Originally Posted by BlackHand
everything in your question can be mastered by mastering two skills:
1. color matching (look at the photo or scene)
2. color mixing, paint mixing (make the paint to match the color you see in the photo)
but that does nothing to explain why an artist might select something other than the color observed in the photo. that can be a much more in depth topic. it is also worth noting that staring into the sun is not something that can be reproduced with selecting a hue and value from a tube of paint. fluorescent colors convert ultra-violet light energy into visible light energy thus increasing brightness beyond the limits of the daylight being observed. an artist with mastery and understanding of many things is not limited to painting only what is actually observed. they can do anything they desire for any reason. colored light and the illusion of darkness can drastically change the actual colors of paint used to imply the perception of natural spaces, lights, scenes, objects etc..don't worry about this at first. it is right there in the books you will read when you become an advanced student of oil colors.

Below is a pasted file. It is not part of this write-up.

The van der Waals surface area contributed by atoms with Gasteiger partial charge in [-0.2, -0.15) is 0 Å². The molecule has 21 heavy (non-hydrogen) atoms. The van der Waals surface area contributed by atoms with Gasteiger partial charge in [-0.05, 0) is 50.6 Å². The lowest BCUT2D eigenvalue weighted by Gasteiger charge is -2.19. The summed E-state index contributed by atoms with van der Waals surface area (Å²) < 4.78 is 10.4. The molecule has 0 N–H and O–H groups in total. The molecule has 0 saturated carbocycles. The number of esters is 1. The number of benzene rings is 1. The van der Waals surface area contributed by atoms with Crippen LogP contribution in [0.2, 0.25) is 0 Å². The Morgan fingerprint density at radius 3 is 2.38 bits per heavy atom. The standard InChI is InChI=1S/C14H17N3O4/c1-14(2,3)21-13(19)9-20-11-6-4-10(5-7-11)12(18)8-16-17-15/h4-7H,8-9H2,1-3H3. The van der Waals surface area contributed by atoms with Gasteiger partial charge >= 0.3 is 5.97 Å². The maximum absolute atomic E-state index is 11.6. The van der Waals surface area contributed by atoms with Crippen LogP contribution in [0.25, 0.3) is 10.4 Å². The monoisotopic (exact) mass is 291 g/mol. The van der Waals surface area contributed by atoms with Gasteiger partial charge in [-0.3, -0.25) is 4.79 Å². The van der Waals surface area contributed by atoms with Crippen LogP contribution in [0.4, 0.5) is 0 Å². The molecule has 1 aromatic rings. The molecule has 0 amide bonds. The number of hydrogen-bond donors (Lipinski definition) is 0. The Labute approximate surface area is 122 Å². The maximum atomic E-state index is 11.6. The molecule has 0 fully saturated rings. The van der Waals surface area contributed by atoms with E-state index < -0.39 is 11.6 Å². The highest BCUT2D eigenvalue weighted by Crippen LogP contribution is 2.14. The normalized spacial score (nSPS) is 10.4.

That is the reason a real artist needs to familiarize him/herself with the limitations of photographs, in order to be able to correct those typical photographic aberrations during the painting process.
Such items as the correct color of a cast shadow in a sunset-type of scene, comes to mind.
Such a color won't show in a photograph, but it should be included in the painting.